Gilead Sciences, Inc. is currently losing the legal status of the supplementary protection certificate for the AIDS blockbuster TRUVADA® both in Germany and in Europe, according to the Opinion of Advocate General of the European Court of Justice. However, the German judgement is not yet final.
The Federal Patent Court (Bundespatentgericht (BPatG)) ruled in the first instance against the American pharmaceutical and biotechnology company Gilead Sciences, Inc. (File No.: 4 Ni 12/17 , not yet published). The focus of the dispute was the legal status of the supplementary protection certificate (SPC) for the combination drug and blockbuster AIDS preparation TRUVADA®, which is approved for HIV treatment and HIV exposure prophylaxis. This drug is particularly successful and well-known because it is the only drug approved for the prevention of HIV infection.
HIV prevention blockbusters generically approved since 2017
Seven generic drug manufacturers have been offering their version of the HIV blockbuster Truvada® since August 1, 2017: Hexal, Betapharm, Hormosan, Zentiva, Aliud, TAD and Mylan. In Austria, too, the German model was followed and HIV prophylaxis was made accessible for the necessary daily intake through the lower price of generic drugs. In order to take public health into account, the protection granted should be strictly limited to the product for which the marketing authorisation has been granted.
Federal Patent Court annuls Gilead’s SPC for Truvada®
Gilead resisted the generic approval before the German court. The American pharmaceutical company considers its patent protection, which is protected by an SPC, to be infringed. Truvada® combines the active ingredients tenofovirdisoproxil and emtricitabine. The active ingredient emtricitabine is also protected by the basic patent. However, it is controversial whether the combination of active ingredients with emtricitabine is also protected by patent, since this combination is the subject of Gilead’s SPC.
The Federal Patent Court has now annulled the drug protection certificate issued and challenged for the composition of two antiretroviral active substances (tenofovir disoproxil and emtricitabine) by a ruling of 15 May 2018 (file number 4 Ni 12/17, combined with 4 Ni 14/17, 4 Ni 19/17 and 4 Ni 21/17). An SPC may only include what is also protected in the basic patent. As a result, Gilead no longer has exclusive marketing rights for drugs containing these active ingredients.
However, the judgement is not yet final. An appeal against this ruling can still be lodged with the Federal Court of Justice in Karlsruhe.
Opinion of Advocate General
The current judgement was preceded at the end of April by the opinion of Advocate General Melchior Wathelet, who recommended to the European Court of Justice (ECJ) that Supplementary Protection Certificates should not be granted for active substances which are not mentioned in the wording of the basic patent. So Gilead is also facing defeat before the ECJ (EU:C:2018:278).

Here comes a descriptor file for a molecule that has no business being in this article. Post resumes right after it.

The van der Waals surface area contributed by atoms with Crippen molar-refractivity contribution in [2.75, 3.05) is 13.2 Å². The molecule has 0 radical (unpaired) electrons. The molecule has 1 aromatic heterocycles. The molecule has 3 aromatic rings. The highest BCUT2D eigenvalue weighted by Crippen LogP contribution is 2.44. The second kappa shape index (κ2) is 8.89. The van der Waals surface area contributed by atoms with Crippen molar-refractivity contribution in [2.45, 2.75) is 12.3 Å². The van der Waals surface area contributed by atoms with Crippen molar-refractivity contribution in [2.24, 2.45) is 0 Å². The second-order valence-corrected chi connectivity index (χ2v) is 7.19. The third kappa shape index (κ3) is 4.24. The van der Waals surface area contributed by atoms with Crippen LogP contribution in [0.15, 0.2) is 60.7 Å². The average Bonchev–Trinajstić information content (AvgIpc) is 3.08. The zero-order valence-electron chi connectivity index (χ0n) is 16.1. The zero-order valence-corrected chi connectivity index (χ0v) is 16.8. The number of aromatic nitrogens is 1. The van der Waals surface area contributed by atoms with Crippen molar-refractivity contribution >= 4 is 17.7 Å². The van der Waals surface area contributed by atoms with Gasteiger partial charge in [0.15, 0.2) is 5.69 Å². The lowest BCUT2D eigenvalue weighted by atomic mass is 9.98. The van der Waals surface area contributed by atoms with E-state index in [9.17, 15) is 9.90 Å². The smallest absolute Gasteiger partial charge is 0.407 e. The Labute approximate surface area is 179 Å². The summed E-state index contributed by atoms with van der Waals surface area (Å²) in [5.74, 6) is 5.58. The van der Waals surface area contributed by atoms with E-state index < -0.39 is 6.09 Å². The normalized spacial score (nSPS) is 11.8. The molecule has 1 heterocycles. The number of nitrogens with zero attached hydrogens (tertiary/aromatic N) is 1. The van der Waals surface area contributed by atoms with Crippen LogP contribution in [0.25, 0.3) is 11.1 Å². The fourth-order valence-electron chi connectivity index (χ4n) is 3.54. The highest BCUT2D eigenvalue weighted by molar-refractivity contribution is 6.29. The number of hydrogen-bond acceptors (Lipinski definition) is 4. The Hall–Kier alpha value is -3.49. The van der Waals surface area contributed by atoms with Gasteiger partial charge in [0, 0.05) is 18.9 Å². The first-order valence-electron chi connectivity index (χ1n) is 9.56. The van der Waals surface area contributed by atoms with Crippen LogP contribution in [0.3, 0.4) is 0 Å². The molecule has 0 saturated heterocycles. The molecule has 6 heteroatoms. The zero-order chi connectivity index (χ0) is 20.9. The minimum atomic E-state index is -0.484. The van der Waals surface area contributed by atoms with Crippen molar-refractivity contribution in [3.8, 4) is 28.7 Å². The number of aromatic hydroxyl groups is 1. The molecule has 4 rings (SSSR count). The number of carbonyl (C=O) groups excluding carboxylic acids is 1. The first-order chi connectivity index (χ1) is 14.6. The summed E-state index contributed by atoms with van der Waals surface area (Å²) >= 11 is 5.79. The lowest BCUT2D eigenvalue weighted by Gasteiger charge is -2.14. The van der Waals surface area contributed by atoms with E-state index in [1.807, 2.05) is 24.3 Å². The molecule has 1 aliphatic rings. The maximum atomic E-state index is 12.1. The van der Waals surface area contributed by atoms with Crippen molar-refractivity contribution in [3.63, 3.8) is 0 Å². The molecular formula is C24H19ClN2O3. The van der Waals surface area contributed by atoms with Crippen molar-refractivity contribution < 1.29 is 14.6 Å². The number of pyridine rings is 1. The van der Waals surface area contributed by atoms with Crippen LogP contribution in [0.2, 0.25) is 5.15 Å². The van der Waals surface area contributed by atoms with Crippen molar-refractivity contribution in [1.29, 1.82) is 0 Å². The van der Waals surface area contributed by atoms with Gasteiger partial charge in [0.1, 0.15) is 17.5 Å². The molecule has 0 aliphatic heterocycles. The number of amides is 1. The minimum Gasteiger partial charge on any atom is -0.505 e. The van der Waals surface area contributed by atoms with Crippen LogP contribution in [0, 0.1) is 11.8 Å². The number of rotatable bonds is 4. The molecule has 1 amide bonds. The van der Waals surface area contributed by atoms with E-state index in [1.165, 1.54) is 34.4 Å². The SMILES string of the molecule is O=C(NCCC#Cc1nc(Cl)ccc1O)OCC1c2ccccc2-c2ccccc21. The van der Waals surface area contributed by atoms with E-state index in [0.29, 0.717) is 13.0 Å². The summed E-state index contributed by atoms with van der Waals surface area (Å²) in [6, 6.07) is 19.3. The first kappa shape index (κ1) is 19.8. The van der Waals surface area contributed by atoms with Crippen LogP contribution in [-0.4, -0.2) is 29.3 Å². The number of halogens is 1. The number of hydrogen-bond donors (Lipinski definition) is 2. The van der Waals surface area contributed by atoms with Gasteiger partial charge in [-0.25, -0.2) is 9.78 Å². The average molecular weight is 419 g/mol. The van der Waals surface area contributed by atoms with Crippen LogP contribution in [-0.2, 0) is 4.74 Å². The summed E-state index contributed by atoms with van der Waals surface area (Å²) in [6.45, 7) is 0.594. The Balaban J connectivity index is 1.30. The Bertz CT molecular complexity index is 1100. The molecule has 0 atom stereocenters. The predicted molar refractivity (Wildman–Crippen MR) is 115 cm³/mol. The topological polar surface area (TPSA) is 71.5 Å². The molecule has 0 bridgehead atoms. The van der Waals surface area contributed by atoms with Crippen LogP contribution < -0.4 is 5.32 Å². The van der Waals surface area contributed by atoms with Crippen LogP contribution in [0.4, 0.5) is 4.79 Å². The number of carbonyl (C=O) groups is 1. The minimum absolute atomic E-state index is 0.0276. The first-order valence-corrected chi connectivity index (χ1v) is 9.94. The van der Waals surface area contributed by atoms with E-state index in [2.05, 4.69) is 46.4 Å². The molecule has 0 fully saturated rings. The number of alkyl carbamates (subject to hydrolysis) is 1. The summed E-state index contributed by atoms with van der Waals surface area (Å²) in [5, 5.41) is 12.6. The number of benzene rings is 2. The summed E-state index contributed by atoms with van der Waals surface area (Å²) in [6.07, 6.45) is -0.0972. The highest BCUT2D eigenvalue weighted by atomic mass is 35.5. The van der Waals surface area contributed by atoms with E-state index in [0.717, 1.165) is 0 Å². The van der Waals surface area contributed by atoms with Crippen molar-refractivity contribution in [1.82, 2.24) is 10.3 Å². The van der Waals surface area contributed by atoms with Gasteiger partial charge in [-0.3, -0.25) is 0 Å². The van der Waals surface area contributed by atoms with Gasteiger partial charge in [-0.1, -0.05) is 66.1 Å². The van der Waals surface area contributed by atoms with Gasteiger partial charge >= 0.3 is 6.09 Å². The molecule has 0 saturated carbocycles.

Gilead argues that the product covered by the SPC – the combination of active substances with emtricitabine – is “protected” by a European patent within the meaning of Article 3(a) of Regulation No 469/2009.
Interpretation of Article 3 of Regulation No 469/2009
The British Patent Court had asked the ECJ for a clear interpretation of this Regulation. In its judgement, the European Court of Justice will rule on the criteria for determining whether an active substance or a composition of active substances in a medicinal product is “protected by a basic patent in force” within the meaning of Article 3(a) of Regulation No 469/2009, which the Advocate General calls a “sensitive issue” in his opinion.
Advocate General Melchior Wathelet interprets Article 3a of the EU Regulation very narrowly in his Opinion.
In his view, it is not sufficient for an SPC to be granted if an active substance or a composition of substances falls within the scope of protection of the basic patent. To this end, each active substance must be “specific and precisely identifiable on the priority date of the patent in the wording of the patent claims”.
The Advocate General also stresses the importance of making clear the difference between the rules relating to the scope of the invention and those relating to patent infringement actions.
A medicinal product consisting of the active ingredients A + B would infringe a patent and result in a patent infringement action, even if the claims only concern the active ingredient A. In contrast, the active substance B, which is not mentioned in the claims, clearly does not fall within the scope of the invention and is not “protected” by the patent in question within the meaning of Article 69 EPC. Even if a substance claimed by a patent has different variants, patent protection does not necessarily apply to all these variants, according to the Advocate General. The question of whether a product is protected by a patent within the meaning of Article 3(a) of Regulation No 469/2009 is not the same as the question of whether that product is patentable.
If the ECJ followed the Opinion of the Advocate General, Gilead would lose his protection certificate for Truvada® not only as provisionally in Germany, but Europe-wide. The verdict is expected on Wednesday 25 July: although the judicial vacations have begun since yesterday, important court sessions are still taking place.
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